Sermon for the Feast of the Baptism of the Lord (Year A)
Mary Immaculate Church, Annerley: 7:30am & 5:00pm
12 January 2014
Readings: Is 42:1-4, 6-7; Ps 28; Acts 10:34-38; Mt 3:13-17
Some authors suggest that it’s lucky, in a way, that the story of the baptism of Jesus made it into the tradition. For, at the time, this episode would have been “disturbing, embarrassing, and even scandalous” (1). Why did the all-holy, immaculate Lamb of God submit to an act of ritual purification? Why did he risk giving the appearance that he was as much in need of the baptism of repentance being given by John as anyone else?
Today’s feast of the Baptism of the Lord is a wonderful pivot point between the Season of Christmas, and then our journey into the mysteries of Christ’s life in Ordinary Time. It is a fitting conclusion to Christmas because the central theme of these past weeks has been the fact that God drew close to humankind; so close that he took flesh to live among us. Jesus steps into the waters with sinful mankind, and in so doing he shows us how much God loves us: that He comes to us in our necessity and our weakness. He doesn’t just watch; He doesn’t just send others to try to fix things. He Himself is in the water … and by His presence he makes holy the very waters with which he is washed.
The mystery of the Lord’s baptism is a prefigurement of his crucifixion and death. His going down into the waters for baptism points to when he will go down into the darkness of death and his descent into hell. His descent, both times (at his baptism, and in his crucifixion and death), is precisely to undo and transform … he goes down into the waters of baptism to make holy those waters which will free people from sin; he goes down into realm of death to undo the powers of death, and to make our passage through death not an end, but a path to resurrection.
The fact that we might ask “why?” – why did the sinless one receive John’s baptism or repentence – indicates that Jesus would stop at nothing to come to our assistance. He would risk being misunderstood in order to come to our aid. “When [love] comes to the aid of the beloved, it does not wait to see whether it might be misunderstood or compromised. … It makes itself vulnerable and if necessary accepts hurt” (1). The tenderness with which Jesus comes to us is spoken of beautifully in the words of the prophet Isaiah – words that are applied to Jesus, “He does not break the crushed reed, nor quench the wavering flame” (First Reading). These are very consoling words. Sometimes we are that crushed reed, or wavering flame … and Jesus’s mercy is gentle … and then, in turn, we will encounter others who are crushed and wavering, and our challenge is to have the tenderness of Christ in dealing with them.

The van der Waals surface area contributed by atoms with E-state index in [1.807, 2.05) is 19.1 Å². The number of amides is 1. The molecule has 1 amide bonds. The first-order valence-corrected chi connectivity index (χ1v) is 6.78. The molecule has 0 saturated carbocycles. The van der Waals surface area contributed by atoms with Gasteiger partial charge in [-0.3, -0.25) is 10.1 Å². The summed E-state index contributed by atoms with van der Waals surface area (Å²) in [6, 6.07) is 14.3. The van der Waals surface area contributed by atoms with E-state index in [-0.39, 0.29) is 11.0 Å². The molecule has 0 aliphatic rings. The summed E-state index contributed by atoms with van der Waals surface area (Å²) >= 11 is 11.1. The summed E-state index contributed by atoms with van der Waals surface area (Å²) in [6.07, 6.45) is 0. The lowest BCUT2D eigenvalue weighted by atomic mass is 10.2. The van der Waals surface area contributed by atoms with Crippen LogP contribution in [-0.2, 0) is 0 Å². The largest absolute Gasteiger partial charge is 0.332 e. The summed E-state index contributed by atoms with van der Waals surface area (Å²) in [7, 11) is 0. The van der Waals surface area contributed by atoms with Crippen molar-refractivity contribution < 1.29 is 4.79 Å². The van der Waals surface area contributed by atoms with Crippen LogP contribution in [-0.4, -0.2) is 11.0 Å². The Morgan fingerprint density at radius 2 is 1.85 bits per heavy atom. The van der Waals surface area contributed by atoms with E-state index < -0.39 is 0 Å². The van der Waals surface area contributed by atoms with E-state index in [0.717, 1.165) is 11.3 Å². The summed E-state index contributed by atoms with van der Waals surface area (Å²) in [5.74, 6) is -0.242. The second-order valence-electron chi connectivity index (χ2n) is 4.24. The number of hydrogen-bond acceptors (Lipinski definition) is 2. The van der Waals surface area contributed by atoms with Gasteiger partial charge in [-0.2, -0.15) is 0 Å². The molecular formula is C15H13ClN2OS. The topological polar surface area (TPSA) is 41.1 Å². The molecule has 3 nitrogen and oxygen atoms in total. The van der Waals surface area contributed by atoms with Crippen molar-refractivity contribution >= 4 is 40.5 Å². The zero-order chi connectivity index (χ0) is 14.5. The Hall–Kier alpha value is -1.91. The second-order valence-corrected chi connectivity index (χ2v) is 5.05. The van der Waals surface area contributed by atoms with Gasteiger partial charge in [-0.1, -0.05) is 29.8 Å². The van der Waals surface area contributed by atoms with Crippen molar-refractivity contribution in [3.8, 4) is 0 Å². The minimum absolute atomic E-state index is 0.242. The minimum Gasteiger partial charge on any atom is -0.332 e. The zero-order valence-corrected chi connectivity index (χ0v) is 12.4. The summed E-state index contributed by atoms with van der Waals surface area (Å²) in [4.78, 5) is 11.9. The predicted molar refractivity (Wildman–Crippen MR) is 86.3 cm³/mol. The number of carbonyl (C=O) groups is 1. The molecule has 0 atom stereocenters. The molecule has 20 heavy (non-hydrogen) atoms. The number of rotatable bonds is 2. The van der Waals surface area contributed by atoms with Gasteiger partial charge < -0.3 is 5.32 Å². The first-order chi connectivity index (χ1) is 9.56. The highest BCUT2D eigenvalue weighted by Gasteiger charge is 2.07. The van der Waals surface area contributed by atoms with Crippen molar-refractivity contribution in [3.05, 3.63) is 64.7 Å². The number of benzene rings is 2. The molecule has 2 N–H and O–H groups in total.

The baptism of Jesus – together with his epiphany – marks the beginning of his appearing to the world. Similarly, our baptism is the beginning of our life with God, the moment when we are adopted as God’s sons and daughters. Pope Benedict XVI wrote in his Letter Porta fidei: “The ‘door of faith’ is always open for us, ushering us into the life of communion with God and offering entry into his Church. It is possible to cross that threshold when the word of God is proclaimed and the heart allows itself to be shaped by transforming grace. To enter through the door is to set out on a journey that lasts a lifetime. It begins with baptism, through which we can address God as Father, and it ends with the passage through death and eternal life, fruit of the resurrection of the Lord Jesus.”
In baptism, we have been washed in the waters that do away with sin. That baptismal washing is renewed every time we make a good confession – we are renewed as cleansed as if it was the day of our baptism. Because of our baptism, we also need no longer fear the passage of death. We have the promise of Christ that if we share his life through faith and baptism, then we can be sharers in his passage through death to the resurrection.
On this feast of the Baptism of the Lord, let’s be grateful that we have been made sharers in the life of Christ through holy baptism. Let’s give thanks to God that we have been washed in the waters that Christ made holy at his baptism. Let’s give thanks to God that the graces of baptism are constantly being renewed in us – they have been made firm in the Sacrament of Confirmation; they are renewed every time we participate in the eucharist; and they restored in Confession when we loose them.
The journey to and with Christ is a lifelong journey. Christ has come to us in all tenderness and mercy so that we can share his life; so that we can come to share in his divinity by his sharing in our humanity. Filled with love at Christ’s mercy, let’s pray that we will not despise His love, or ignore it … let’s make a wholehearted response by coming to him, and living our lives according to his will, and in his will.
(1) Aidan Nichols, OP, Year of the Lord’s Favour: A Homiliary for the Roman Liturgy, Volume 2, The Temporal Cycle: Advent and Christmastide, Lent and Eastertide, Balwyn, Victoria, Freedom Publishing, 2012.